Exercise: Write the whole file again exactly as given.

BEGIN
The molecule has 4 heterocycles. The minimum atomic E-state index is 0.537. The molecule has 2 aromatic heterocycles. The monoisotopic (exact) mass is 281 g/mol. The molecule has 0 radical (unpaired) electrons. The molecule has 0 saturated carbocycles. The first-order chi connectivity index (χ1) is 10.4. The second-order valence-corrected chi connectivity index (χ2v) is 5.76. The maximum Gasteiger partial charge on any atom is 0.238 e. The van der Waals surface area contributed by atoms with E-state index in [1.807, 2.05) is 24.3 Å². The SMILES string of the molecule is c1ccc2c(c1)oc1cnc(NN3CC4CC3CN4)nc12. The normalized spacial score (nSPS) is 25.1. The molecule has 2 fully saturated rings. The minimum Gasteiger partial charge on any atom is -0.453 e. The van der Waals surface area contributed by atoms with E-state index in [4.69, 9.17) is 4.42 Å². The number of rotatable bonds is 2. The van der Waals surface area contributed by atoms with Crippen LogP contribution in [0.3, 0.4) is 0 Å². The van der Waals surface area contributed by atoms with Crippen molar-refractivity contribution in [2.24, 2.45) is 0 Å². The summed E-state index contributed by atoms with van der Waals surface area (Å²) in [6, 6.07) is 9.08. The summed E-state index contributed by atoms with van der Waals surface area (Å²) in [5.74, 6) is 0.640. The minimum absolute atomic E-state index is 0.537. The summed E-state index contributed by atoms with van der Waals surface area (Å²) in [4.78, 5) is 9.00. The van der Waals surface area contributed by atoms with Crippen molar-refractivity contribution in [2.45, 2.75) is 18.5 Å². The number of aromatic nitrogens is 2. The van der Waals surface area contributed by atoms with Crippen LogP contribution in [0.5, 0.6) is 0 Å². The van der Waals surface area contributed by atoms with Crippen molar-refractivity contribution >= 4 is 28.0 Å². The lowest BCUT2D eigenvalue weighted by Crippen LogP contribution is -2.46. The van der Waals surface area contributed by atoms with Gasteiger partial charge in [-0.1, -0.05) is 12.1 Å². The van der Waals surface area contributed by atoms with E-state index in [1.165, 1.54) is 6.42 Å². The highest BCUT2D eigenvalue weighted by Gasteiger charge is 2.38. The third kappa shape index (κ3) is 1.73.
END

The molecule has 4 heterocycles. The minimum atomic E-state index is 0.537. The molecule has 2 aromatic heterocycles. The monoisotopic (exact) mass is 281 g/mol. The molecule has 0 radical (unpaired) electrons. The molecule has 0 saturated carbocycles. The first-order chi connectivity index (χ1) is 10.4. The second-order valence-corrected chi connectivity index (χ2v) is 5.76. The maximum Gasteiger partial charge on any atom is 0.238 e. The van der Waals surface area contributed by atoms with E-state index in [1.807, 2.05) is 24.3 Å². The SMILES string of the molecule is c1ccc2c(c1)oc1cnc(NN3CC4CC3CN4)nc12. The normalized spacial score (nSPS) is 25.1. The molecule has 2 fully saturated rings. The minimum Gasteiger partial charge on any atom is -0.453 e. The van der Waals surface area contributed by atoms with E-state index in [4.69, 9.17) is 4.42 Å². The number of rotatable bonds is 2. The van der Waals surface area contributed by atoms with Crippen LogP contribution in [0.3, 0.4) is 0 Å². The van der Waals surface area contributed by atoms with Crippen molar-refractivity contribution in [2.24, 2.45) is 0 Å². The summed E-state index contributed by atoms with van der Waals surface area (Å²) in [6, 6.07) is 9.08. The summed E-state index contributed by atoms with van der Waals surface area (Å²) in [5.74, 6) is 0.640. The minimum absolute atomic E-state index is 0.537. The summed E-state index contributed by atoms with van der Waals surface area (Å²) in [4.78, 5) is 9.00. The van der Waals surface area contributed by atoms with Crippen molar-refractivity contribution in [2.45, 2.75) is 18.5 Å². The number of aromatic nitrogens is 2. The van der Waals surface area contributed by atoms with Crippen LogP contribution in [0.5, 0.6) is 0 Å². The van der Waals surface area contributed by atoms with Crippen molar-refractivity contribution >= 4 is 28.0 Å². The lowest BCUT2D eigenvalue weighted by Crippen LogP contribution is -2.46. The van der Waals surface area contributed by atoms with Gasteiger partial charge in [-0.1, -0.05) is 12.1 Å². The van der Waals surface area contributed by atoms with E-state index in [1.165, 1.54) is 6.42 Å². The highest BCUT2D eigenvalue weighted by Gasteiger charge is 2.38. The third kappa shape index (κ3) is 1.73.